The 9 Best Vegetables to Keep in the Freezer, According to a Dozen Nutritionists
I’m going to go out on a limb here and guess that many of you have been relying on frozen vegetables more these last few months than ever before? I actually hope so! Because these packages are not only super-convenient, they’re also budget-friendly shortcuts and a great way to boost a meal. (Fact: Frozen vegetables are just as nutrient-rich as fresh vegetables. Take it from me — a registered dietitian!)
For anyone who hasn’t gotten on board with frozen veggies — or anyone just looking to branch out with more options — I reached out to more than a dozen other registered dietitians to find out which veggies they keep in their freezers at all times. Here were the top nine recommendations that came up again and again.
If you’re curious, my personal favorite frozen veggie is frozen broccoli. (See #7!) I like to defrost it before blending it into a pesto with lemon, garlic, Parmesan cheese, and walnuts. I then pair this nutrient-packed sauce with pasta, chicken, fish, or roasted veggies for an extra dose of Vitamin C, Vitamin K, potassium, and fiber.
“I always have frozen shelled edamame on hand because it’s an easy way to add a complete protein to quick weeknight meals. (One cup of cooked edamame provides about 17 grams of protein.) I often throw edamame into stir-fries, use it as a topping for salads or grain bowls, or mash some into homemade guacamole,” says Lisa Mikus, RD, CNSC, CDN and author of Everyday Diabetes Cooking for One or Two.
Molly Cleary, MS, RD, CDCES always has frozen spinach on hand to add to pasta dishes, enchiladas, and smoothies. Here’s a tip, though: If you have fresh spinach leaves that are nearing the end of their prime, Nicole Groman, MS, RDN, CDN of @thehungryclementine recommends simply transferring them to freezer to extend their life. (This is also an excellent way to reduce waste.)
“Frozen asparagus is great for no-fuss sheet pan dinners. I throw it in the oven to roast along with salmon for a delicious, minimal prep, weeknight meal,” says Suzanne Horan, MS, RD, a registered dietitian at Mount Sinai Medical Center in New York City.
Rebecca Ditkoff, MPH, RD, CDN agrees (and swears by the Trader Joe’s version). “I love the frozen grilled asparagus from Trader Joe’s. I usually pair it with a side of starch and protein. I also like to break it into pieces and throw it in a simple pasta dish with olive oil and Parmesan cheese,” she says.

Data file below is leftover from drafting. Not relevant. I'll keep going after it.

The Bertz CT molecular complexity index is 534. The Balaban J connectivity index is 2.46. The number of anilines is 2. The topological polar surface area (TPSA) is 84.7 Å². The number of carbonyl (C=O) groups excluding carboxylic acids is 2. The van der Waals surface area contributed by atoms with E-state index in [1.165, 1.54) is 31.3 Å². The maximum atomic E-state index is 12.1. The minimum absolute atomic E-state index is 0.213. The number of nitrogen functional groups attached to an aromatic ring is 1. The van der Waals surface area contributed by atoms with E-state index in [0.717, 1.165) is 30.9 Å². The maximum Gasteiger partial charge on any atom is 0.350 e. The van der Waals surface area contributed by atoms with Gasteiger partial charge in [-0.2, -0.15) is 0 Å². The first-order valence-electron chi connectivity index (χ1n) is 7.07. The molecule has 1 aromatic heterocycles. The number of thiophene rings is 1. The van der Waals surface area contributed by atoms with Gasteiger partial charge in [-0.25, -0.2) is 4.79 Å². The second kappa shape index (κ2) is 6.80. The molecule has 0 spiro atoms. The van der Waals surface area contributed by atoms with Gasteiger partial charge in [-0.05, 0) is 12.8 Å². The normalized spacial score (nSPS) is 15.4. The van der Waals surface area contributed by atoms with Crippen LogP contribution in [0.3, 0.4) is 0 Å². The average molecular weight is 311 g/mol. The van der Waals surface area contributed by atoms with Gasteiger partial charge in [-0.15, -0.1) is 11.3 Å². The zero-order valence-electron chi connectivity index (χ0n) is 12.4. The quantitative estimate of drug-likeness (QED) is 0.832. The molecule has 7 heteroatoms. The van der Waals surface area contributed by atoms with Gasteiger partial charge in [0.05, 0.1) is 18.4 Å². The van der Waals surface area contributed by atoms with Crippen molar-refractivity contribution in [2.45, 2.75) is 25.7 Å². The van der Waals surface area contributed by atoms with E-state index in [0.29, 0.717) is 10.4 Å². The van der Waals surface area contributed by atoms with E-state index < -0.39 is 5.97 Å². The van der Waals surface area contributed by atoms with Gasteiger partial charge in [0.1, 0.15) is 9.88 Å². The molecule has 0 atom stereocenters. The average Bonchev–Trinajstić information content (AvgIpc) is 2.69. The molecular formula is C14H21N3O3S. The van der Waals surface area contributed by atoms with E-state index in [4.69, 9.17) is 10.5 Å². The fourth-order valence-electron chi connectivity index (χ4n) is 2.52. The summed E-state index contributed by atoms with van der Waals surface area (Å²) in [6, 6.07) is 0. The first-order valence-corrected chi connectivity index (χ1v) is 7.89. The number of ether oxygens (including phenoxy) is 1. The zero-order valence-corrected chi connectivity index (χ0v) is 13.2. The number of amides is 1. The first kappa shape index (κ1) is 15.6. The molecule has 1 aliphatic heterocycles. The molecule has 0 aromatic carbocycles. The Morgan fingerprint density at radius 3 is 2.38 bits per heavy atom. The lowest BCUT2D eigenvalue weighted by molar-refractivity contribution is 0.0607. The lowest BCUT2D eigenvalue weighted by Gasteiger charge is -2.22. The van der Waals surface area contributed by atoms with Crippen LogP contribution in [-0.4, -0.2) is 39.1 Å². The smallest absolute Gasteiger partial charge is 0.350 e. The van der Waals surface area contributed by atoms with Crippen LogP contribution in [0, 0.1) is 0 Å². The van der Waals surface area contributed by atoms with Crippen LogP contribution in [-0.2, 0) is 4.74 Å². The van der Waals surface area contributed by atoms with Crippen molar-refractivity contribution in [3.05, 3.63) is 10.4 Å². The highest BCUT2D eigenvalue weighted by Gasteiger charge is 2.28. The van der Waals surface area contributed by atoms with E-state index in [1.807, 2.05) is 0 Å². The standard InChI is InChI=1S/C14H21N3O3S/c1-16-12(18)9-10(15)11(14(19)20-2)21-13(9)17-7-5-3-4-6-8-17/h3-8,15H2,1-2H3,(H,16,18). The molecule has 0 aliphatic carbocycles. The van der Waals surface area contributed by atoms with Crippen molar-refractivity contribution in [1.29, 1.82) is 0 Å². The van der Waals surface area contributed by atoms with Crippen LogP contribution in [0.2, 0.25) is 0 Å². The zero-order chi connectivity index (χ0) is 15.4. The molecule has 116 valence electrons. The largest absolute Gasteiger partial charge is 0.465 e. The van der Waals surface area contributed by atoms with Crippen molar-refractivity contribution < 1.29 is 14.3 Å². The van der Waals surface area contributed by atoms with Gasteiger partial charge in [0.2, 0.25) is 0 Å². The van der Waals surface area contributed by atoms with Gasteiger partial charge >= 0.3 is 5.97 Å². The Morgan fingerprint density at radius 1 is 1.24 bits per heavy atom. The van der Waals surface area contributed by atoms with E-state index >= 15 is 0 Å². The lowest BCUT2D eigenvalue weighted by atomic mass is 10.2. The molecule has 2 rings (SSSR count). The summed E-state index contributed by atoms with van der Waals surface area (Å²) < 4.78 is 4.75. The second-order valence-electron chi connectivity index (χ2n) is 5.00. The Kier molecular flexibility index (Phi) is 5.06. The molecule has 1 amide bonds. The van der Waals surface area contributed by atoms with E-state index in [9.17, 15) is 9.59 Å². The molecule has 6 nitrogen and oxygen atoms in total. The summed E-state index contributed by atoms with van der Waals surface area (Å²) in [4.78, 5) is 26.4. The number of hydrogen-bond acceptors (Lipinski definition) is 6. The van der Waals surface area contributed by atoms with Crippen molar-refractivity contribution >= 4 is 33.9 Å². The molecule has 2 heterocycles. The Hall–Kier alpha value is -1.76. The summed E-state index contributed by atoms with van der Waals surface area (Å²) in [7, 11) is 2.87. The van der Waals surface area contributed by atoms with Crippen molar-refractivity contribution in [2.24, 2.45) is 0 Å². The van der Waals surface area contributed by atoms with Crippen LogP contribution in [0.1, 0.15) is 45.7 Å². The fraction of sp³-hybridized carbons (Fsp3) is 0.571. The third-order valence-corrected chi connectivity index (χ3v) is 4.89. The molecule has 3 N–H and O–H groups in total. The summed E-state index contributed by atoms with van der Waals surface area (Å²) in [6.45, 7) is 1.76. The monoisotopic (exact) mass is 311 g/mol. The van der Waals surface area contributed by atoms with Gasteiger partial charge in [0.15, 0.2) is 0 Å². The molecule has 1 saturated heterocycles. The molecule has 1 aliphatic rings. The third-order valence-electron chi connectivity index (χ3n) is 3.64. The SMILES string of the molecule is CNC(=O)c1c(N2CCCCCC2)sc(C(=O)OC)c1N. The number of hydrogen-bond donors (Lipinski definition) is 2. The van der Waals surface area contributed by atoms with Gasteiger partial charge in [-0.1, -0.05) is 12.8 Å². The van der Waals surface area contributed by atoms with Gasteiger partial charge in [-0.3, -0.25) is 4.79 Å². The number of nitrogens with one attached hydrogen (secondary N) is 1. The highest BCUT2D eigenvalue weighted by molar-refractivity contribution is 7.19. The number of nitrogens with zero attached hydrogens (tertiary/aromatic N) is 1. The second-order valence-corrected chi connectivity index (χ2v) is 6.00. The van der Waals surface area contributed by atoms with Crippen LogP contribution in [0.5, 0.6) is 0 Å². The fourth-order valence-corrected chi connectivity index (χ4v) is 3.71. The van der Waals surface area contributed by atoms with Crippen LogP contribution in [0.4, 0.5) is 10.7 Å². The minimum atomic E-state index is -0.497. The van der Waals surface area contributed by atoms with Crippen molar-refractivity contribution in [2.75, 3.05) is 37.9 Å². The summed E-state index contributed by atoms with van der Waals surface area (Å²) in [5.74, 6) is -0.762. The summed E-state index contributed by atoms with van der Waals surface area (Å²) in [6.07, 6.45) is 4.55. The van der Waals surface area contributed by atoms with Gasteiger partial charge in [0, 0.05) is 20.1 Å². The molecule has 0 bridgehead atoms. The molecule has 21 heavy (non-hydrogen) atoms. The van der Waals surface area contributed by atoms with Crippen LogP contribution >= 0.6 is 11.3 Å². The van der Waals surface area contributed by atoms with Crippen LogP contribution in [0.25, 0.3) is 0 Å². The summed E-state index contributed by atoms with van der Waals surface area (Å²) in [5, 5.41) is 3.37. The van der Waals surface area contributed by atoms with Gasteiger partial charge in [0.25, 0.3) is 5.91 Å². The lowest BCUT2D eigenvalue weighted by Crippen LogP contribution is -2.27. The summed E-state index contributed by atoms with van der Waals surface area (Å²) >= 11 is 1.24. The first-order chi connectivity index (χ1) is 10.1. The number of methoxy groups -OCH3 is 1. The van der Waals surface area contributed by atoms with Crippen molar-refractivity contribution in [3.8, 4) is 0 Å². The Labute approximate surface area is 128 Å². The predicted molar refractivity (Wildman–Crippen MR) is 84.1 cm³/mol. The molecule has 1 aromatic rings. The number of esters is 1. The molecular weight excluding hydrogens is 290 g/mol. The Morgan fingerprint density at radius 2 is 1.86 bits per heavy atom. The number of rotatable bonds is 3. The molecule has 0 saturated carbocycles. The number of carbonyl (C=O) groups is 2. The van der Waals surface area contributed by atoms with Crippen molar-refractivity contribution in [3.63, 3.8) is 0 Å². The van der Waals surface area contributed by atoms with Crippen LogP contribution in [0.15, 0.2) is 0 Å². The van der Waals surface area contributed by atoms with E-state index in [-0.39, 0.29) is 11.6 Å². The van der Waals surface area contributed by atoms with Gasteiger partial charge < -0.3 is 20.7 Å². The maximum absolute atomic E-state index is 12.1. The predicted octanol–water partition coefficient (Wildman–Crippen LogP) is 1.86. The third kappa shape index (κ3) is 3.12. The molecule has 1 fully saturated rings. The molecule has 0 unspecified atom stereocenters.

4. Butternut Squash
“Butternut squash is full of Vitamin A, a good source of fiber, and keeps you hydrated during these hot summer months, which is why I always keep my bag in the freezer,” says Kim Rose, RDN, CDCES, CNSC, LDN. “As a tasty replacement for mashed potatoes, I like to quickly whip butternut squash with unsalted butter or margarine.”
Read More: How to Roast Frozen Butternut Squash
“As a registered dietitian and yoga teacher, I consider both the nutritional value and Ayurvedic properties of the food my family eats. When you open our freezer, you will always frozen kale because it’s a great source of Vitamin A and an Ayurvedic bitter that balances out berry smoothies,” says Laura Cipullo, RD, CDCES, CEDRD, the founder of Laura Cipullo Whole Nutrition and Yoga in New York City.
6. Zucchini Noodles
Casey Seiden, MS, RD, CDCES loves using frozen zucchini noodles to make homemade fritters. “Defrost the zoodles and drain the excess water. Add them to a mixing bowl, along with defrosted frozen corn kernels, 1 egg, and 1/3 cup almond flour. Season with salt, pepper, and red pepper flakes. Form four small patties with the batter and cook them until browned in an oiled skillet,” Seiden explains.
“Frozen broccoli has made huge strides over the past decade, with bigger florets and better flash-freezing technology,” says Morgan Bookeimer, MS, RD, SHRM-CP, a corporate wellness dietitian in New York. “I love it tossed with olive oil, roasted, and drizzled with lemon juice or steamed and tossed with butter and salt.”
Read More: 7 Smart and Easy Ways to Eat Frozen Broccoli
9. Mixed Vegetables
“A big bag of frozen mixed vegetables with peas, corn, carrots, and greens is a freezer staple,” says Sandra Aravelo, MPH, RDN, CDE, FADA. The Academy of Nutrition and Dietetics spokesperson likes to add them to rice, mac and cheese, and soups.
Which of these veggies do you always keep in your freezer? Do you have any to add to the list?